"The oldest settlement in the County"
One of the oldest of the San Joaquin Valley towns is the historic village of French Camp. We remember that the Hudson Bay Company had their trappers at that point in 1837, and that in 1844, Benjamin Kelsey and his family located for a season. After the discovery of gold and the founding of Stockton, it became quite a trading point for the Southern mines, because of the fact that teams and stages could travel from that point to the mines, either, summer or winter. In fact the winter roads were much the best as the rains packed the sand and made durable roads. Because of its trade some persons believe it would be a rival of Stockton. "Because of Stockton's mud," said the Republican as late as March, 1861, "Quite a number of small craft were employed at present in conveying goods from this city to French Camp. Teams do not attempt to come within four miles of town at present, because of the bad roads, and they pay four dollars per ton to have the goods brought to the camp, where the teams can receive it. A gravel road to French Camp even with a high toll upon it would be a great saving to the teamsters besides giving us one driveway out of town."
The French Camp turnpike was built to the village soon after this item was published, and the camp then became a memory. One of the first settlers at the camp was Richard W. Noble and his family, who located there in 1852. Previous to this time Mr. Noble, who had a store at Mariposa, erected an adobe house at French Camp, at a cost of some $14,000. It was built on a knoll in the town; the building with its wall three feet thick being used as a storehouse for his goods. Soon after this he and Archibald Stevenson formed a partnership and opened a store and public house. Then the store of Le Barron & Company was opened and the merchandising place of N. McKinstry. In 1850, Lansing & Snell opened a hotel and store. And about the same time a man named Earle started a blacksmith shop and bakery.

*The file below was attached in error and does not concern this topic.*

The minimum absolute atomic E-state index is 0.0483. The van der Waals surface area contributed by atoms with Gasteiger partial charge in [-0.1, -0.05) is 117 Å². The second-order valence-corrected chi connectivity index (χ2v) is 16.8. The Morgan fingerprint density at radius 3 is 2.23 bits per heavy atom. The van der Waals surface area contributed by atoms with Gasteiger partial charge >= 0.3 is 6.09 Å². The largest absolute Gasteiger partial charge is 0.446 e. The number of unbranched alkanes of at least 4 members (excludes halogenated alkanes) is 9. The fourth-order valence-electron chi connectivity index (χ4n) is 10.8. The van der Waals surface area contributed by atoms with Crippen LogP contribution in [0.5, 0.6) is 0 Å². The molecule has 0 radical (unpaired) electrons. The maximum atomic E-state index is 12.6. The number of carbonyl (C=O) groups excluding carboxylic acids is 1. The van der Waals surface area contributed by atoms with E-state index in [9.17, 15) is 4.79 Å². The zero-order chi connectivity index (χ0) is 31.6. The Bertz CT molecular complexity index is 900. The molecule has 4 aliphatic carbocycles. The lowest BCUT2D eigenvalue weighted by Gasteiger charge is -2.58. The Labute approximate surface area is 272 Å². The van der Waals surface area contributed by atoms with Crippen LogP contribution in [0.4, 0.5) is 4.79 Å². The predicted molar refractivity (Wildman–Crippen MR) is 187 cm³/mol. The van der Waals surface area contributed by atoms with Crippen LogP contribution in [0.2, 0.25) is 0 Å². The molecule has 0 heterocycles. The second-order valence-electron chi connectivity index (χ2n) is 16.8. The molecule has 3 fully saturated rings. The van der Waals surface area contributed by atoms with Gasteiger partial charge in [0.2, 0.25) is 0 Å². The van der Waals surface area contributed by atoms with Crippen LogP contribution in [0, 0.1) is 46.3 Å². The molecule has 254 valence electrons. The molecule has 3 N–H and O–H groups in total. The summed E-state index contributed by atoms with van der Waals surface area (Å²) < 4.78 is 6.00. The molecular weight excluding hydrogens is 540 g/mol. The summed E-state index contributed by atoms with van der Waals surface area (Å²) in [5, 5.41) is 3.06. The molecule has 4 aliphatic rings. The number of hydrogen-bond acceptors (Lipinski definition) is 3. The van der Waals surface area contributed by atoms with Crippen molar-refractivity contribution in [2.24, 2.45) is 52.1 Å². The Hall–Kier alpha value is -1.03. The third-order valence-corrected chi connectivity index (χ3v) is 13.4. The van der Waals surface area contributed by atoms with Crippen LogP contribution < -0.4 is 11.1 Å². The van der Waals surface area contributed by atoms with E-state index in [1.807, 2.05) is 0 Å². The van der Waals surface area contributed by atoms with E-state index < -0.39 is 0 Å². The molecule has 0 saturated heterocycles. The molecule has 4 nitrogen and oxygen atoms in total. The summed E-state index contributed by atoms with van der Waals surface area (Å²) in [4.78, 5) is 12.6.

Goods for these places during the winter were transported there up French Camp Slough, and the first man to navigate the stream was E. W. Atwood. He began the navigation of the slough in a yawl, carrying about 1,500 pounds of freight and four passengers. Then the little steamer Mint began running to that point, carrying passengers and freight. The first religious service was held in the home of Colonel Lansing. The following year, 1851, a schoolhouse was erected by subscriptions from the farmers and Stockton citizens and it was used for all public assemblies. A second story was added and this was used for a hall for the Sons of Temperance. In 1853, there were two hotels in the place doing big business, and five lines of stages started from that point.